What is Carlton Pearson's "Doctrine of Inclusion?"
By Gary Amirault
I was asked by Carlton Pearson to write an editorial for the Tulsa Beacon, a Christian newspaper in Tulsa Oklahoma on behalf of himself as to what Carlton's "Doctrine of Inclusion" consisted of. I assumed since he asked me to write it that he (Carlton) believed like I do, that is, that Jesus will accomplish what He came to do -- save the world --save those who died in Adam, which is all of us. The prophets, Jesus and His apostles attest to this. Here is what I first wrote for the newspaper. Here is what I first wrote. I had to condense it considerably for the newspaper version:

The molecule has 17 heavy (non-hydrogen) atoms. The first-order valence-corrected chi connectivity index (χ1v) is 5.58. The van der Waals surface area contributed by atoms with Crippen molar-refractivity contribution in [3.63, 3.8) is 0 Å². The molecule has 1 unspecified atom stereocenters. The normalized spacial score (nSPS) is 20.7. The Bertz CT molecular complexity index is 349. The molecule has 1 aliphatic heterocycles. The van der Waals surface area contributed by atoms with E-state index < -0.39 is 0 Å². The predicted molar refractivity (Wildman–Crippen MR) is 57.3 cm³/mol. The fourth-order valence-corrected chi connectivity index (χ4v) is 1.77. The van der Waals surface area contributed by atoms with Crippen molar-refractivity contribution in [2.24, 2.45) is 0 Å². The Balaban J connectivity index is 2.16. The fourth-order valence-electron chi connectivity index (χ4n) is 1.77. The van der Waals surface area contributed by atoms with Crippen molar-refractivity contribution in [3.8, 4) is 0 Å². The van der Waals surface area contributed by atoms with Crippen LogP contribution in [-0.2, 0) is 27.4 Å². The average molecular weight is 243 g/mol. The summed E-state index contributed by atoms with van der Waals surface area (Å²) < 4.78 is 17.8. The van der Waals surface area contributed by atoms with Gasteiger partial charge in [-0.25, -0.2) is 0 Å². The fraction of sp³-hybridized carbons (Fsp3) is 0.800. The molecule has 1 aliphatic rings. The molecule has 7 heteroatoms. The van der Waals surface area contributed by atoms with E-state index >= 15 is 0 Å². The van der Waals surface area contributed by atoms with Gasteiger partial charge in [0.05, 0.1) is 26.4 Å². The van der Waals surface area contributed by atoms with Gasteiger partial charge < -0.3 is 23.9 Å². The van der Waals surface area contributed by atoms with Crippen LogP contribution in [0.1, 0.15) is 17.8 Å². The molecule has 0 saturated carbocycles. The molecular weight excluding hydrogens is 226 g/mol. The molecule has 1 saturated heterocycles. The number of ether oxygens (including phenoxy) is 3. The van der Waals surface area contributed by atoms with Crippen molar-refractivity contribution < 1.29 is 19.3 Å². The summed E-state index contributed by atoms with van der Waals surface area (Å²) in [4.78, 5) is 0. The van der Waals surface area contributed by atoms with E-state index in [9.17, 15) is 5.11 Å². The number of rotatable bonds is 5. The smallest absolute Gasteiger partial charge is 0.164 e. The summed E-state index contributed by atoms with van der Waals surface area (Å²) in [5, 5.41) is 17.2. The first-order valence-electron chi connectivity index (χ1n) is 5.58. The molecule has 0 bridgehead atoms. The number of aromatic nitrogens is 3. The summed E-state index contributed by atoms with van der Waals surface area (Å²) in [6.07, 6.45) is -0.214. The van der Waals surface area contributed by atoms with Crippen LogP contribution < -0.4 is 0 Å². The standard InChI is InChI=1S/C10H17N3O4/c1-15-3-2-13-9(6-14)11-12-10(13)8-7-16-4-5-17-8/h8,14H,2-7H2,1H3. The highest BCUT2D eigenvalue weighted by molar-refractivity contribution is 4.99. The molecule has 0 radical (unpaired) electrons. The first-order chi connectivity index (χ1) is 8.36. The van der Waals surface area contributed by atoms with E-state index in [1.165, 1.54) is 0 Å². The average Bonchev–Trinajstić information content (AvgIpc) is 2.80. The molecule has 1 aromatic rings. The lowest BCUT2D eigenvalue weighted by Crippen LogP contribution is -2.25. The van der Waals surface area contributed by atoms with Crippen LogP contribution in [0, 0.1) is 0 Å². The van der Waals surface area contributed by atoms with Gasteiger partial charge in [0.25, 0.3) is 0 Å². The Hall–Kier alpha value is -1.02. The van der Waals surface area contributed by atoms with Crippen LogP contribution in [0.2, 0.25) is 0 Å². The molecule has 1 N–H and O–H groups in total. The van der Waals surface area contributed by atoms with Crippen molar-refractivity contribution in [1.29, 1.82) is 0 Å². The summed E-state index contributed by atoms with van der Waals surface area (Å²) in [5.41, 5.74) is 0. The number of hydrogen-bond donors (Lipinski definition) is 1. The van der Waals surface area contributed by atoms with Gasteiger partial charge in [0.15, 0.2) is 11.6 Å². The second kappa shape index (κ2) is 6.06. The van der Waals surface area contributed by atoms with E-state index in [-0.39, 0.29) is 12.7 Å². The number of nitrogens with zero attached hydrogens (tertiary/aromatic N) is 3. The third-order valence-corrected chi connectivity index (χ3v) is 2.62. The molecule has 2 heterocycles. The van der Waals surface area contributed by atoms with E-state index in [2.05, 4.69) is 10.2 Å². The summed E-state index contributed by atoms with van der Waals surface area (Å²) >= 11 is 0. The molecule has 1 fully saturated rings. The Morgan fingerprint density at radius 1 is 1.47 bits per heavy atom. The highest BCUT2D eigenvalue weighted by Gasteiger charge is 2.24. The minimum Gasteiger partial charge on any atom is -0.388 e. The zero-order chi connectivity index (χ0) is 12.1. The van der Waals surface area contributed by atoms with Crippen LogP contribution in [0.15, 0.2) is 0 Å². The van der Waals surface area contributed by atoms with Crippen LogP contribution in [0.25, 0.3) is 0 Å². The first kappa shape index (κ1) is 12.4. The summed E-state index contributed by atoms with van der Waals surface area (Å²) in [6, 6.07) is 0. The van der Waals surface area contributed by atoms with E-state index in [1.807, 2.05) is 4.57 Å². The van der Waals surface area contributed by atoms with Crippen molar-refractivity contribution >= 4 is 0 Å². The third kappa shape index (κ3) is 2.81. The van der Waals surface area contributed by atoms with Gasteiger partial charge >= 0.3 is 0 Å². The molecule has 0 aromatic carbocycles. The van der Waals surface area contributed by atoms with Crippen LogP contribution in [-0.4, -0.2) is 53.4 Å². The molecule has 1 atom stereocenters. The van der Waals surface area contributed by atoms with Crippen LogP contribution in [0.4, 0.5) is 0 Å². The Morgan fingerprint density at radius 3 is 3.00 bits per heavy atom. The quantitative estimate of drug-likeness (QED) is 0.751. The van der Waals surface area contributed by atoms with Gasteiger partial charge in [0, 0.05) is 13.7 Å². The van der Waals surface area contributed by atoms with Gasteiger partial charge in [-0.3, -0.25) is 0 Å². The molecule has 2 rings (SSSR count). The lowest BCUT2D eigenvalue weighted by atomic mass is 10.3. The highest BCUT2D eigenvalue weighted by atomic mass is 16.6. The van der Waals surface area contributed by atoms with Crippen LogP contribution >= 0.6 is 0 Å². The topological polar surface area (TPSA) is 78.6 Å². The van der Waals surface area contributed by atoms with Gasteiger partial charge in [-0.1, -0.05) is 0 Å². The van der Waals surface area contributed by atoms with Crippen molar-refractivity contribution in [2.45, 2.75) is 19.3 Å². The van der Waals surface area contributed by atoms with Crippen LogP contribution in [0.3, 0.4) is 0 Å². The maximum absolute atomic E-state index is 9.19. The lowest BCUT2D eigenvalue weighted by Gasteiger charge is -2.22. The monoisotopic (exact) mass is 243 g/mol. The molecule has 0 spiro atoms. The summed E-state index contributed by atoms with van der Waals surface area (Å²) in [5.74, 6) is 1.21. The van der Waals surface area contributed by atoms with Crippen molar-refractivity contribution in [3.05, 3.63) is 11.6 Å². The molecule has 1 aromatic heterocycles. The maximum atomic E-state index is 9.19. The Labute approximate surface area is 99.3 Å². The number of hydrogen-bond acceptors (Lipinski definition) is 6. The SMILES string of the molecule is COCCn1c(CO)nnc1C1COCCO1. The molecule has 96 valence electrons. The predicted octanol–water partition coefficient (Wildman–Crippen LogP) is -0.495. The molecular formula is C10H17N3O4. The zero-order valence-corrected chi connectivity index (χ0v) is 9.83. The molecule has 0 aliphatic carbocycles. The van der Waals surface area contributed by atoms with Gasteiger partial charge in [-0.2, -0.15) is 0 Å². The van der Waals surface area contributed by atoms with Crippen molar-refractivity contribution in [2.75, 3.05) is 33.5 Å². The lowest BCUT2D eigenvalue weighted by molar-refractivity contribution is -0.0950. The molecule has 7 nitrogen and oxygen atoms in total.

In a nutshell, this doctrine is nothing but Jesus Christ's mission on the earth. "He came not to judge the world but to save the world," not just a part of it. (John 12:47) Throughout church history, there have always been those who had faith great enough to take the bold declarations of Christ's triumph seriously and literally. Oftentimes, this great faith, especially during these end times, has been ridiculed as ridiculous when in fact it's more ridiculous not to believe plainly stated scriptures. Most Christians today do not take seriously hundreds of Scriptures which plainly state that when Jesus is finished with His work on earth, He will "reconcile all things unto Himself...whether in heaven or earth." (Col. 1:20) While some Christians have great faith for big cars, homes and health, they berate those who believe in great scriptural promises like: "This is a faithful saying and worthy of ALL acceptance. For to this end, we both labor and suffer reproach, because we trust in the living God, who is the Savior of ALL men, especially those who believe. These things command and teach." (1 Tim. 4:9-11) That, in a nutshell, is Carlton Pearson's "Doctrine of Inclusion," that Christ is in deed and in fact, the Savior of both the whole world AND the "especially" ones, that is, the church. (John 4:42; 1 John 4:14) It's the only gospel that can give hope to the deepest of sinners because it knows NO limit. The traditional gospel fails most of mankind leaving those in deepest condemnation hopeless.